Indian killed in Uganda was at wrong place at wrong time
May 4, 2007 - 3:20:51 PM
New Delhi, May 4 - Devang Rawal, the young Indian who was stoned to death April 12 by a mob in Uganda, was at the wrong place at the wrong time, according to the owner of the company for which he worked.
'Devang just happened to be at the wrong place and the mob attacked him,' Mukesh Takka, the Indian origin owner of Translink - Ltd., a company importing products of Johnson & Johnson and Nestle in Uganda, told IANS here.
Rawal, who hailed from Ahmedabad and worked as a sales representative for Translink, was stoned to death in Kampala by a mob that was protesting the move by the Sugar Corporation of Uganda Limited -, part of the Indian-owned Mehta group, to expand its sugar estates by cutting the Mabira rain forest - one of Uganda's last remaining patches of natural forest. It has been a nature reserve since 1932.
Giving the details of the incident, Takka said that on that fateful day, Rawal, along with two of his colleagues, both Indians, were in a shop in the vicinity where the protest march was taking place.
'When I came to know of the procession in that area I managed to establish contact with all three of them and told them to return immediately to the office,' he said.
'When only two of them reached the office, I asked them 'Where is Devang?' They said that he had left the shop on his bike five minutes prior to them.
'I had asked the three of them to take the Industrial Area route to avoid the procession. While the other two took that route, Devang apparently took the wrong turn and came upon the procession,' Takka, who is currently in India as part of an official Ugandan delegation that is here to convey its condolences to Rawal's family, said.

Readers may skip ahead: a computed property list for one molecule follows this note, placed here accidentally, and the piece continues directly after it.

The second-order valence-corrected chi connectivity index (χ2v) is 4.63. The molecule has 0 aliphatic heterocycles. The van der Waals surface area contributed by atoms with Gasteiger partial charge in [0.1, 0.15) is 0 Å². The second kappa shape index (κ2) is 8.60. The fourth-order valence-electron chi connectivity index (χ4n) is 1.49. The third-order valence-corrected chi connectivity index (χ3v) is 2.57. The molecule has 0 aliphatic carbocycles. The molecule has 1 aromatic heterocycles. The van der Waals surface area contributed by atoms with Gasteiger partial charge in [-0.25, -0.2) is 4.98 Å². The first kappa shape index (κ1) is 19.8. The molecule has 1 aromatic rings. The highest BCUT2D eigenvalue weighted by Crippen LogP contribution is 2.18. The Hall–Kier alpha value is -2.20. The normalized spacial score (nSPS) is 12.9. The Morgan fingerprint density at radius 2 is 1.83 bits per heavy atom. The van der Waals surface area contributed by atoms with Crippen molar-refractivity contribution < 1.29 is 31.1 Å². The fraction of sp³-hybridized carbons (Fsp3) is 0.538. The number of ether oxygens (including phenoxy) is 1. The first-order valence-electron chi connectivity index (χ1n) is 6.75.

Quoting from witnesses to the incident, he said that an Asian family - Indians are mostly referred to as Asians in Uganda - in a car had brushed against some protestors.
'The enraged protestors tried to attack the car but the driver managed to get out from within the crowd and flee the scene. The mob then spotted Rawal and attacked him,' Takka said.
The incident had left the Indian community in Uganda shaken. The country's government then assured all safety to the Indians there and announced a compensation of 18 million Ugandan shillings to the victim's family.
Following Idi Amin's despotic rule in the seventies, during which he deported 75,000 Asians from Uganda, only around 15 Indian families had stayed back in that east African country.
Today, of the around 17,000 Indians there, only 2,500 of them are Ugandans of Indian origin. The rest are all non-resident Indians - who had gone there for work or for business.
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